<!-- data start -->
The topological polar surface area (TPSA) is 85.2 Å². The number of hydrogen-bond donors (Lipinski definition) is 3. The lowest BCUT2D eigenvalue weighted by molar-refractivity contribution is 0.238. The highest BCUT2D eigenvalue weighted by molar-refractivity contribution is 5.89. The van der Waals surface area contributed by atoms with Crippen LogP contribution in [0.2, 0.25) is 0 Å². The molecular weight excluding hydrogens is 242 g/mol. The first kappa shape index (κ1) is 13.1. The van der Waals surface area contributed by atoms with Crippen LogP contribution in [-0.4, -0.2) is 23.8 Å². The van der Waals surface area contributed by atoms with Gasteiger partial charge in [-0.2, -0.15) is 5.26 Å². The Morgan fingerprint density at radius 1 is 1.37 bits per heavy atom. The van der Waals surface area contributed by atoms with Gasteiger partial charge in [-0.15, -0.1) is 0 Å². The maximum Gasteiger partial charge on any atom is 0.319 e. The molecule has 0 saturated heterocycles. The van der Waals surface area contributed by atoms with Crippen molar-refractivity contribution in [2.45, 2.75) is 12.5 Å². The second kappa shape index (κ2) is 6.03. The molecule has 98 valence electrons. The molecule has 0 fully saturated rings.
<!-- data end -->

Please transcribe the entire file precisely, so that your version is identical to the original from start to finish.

The topological polar surface area (TPSA) is 85.2 Å². The number of hydrogen-bond donors (Lipinski definition) is 3. The lowest BCUT2D eigenvalue weighted by molar-refractivity contribution is 0.238. The highest BCUT2D eigenvalue weighted by molar-refractivity contribution is 5.89. The van der Waals surface area contributed by atoms with Crippen LogP contribution in [0.2, 0.25) is 0 Å². The molecular weight excluding hydrogens is 242 g/mol. The first kappa shape index (κ1) is 13.1. The van der Waals surface area contributed by atoms with Crippen LogP contribution in [-0.4, -0.2) is 23.8 Å². The van der Waals surface area contributed by atoms with Gasteiger partial charge in [-0.2, -0.15) is 5.26 Å². The Morgan fingerprint density at radius 1 is 1.37 bits per heavy atom. The van der Waals surface area contributed by atoms with Gasteiger partial charge in [-0.15, -0.1) is 0 Å². The maximum Gasteiger partial charge on any atom is 0.319 e. The molecule has 0 saturated heterocycles. The van der Waals surface area contributed by atoms with Crippen molar-refractivity contribution in [2.45, 2.75) is 12.5 Å². The second kappa shape index (κ2) is 6.03. The molecule has 98 valence electrons. The molecule has 0 fully saturated rings.